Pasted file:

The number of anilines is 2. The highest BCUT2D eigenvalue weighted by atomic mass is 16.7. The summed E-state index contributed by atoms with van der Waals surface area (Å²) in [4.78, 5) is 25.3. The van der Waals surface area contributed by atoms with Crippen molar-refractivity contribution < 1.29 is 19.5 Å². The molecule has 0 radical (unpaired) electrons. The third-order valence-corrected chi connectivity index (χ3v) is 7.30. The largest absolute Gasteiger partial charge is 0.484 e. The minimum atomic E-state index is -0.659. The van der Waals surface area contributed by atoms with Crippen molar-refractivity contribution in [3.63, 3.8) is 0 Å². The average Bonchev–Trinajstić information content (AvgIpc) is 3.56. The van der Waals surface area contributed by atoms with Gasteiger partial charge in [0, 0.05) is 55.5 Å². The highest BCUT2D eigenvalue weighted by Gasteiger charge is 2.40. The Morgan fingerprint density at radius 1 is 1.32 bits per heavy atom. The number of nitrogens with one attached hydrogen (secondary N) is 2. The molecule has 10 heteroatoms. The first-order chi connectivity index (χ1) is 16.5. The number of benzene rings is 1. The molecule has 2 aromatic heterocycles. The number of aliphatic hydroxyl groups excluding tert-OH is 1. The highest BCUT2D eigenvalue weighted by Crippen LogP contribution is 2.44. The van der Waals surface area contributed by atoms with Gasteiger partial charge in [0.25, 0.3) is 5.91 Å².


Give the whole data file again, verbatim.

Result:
The number of anilines is 2. The highest BCUT2D eigenvalue weighted by atomic mass is 16.7. The summed E-state index contributed by atoms with van der Waals surface area (Å²) in [4.78, 5) is 25.3. The van der Waals surface area contributed by atoms with Crippen molar-refractivity contribution < 1.29 is 19.5 Å². The molecule has 0 radical (unpaired) electrons. The third-order valence-corrected chi connectivity index (χ3v) is 7.30. The largest absolute Gasteiger partial charge is 0.484 e. The minimum atomic E-state index is -0.659. The van der Waals surface area contributed by atoms with Crippen molar-refractivity contribution in [3.63, 3.8) is 0 Å². The average Bonchev–Trinajstić information content (AvgIpc) is 3.56. The van der Waals surface area contributed by atoms with Gasteiger partial charge in [0, 0.05) is 55.5 Å². The highest BCUT2D eigenvalue weighted by Gasteiger charge is 2.40. The Morgan fingerprint density at radius 1 is 1.32 bits per heavy atom. The number of nitrogens with one attached hydrogen (secondary N) is 2. The molecule has 10 heteroatoms. The first-order chi connectivity index (χ1) is 16.5. The number of benzene rings is 1. The molecule has 2 aromatic heterocycles. The number of aliphatic hydroxyl groups excluding tert-OH is 1. The highest BCUT2D eigenvalue weighted by Crippen LogP contribution is 2.44. The van der Waals surface area contributed by atoms with Gasteiger partial charge in [0.25, 0.3) is 5.91 Å².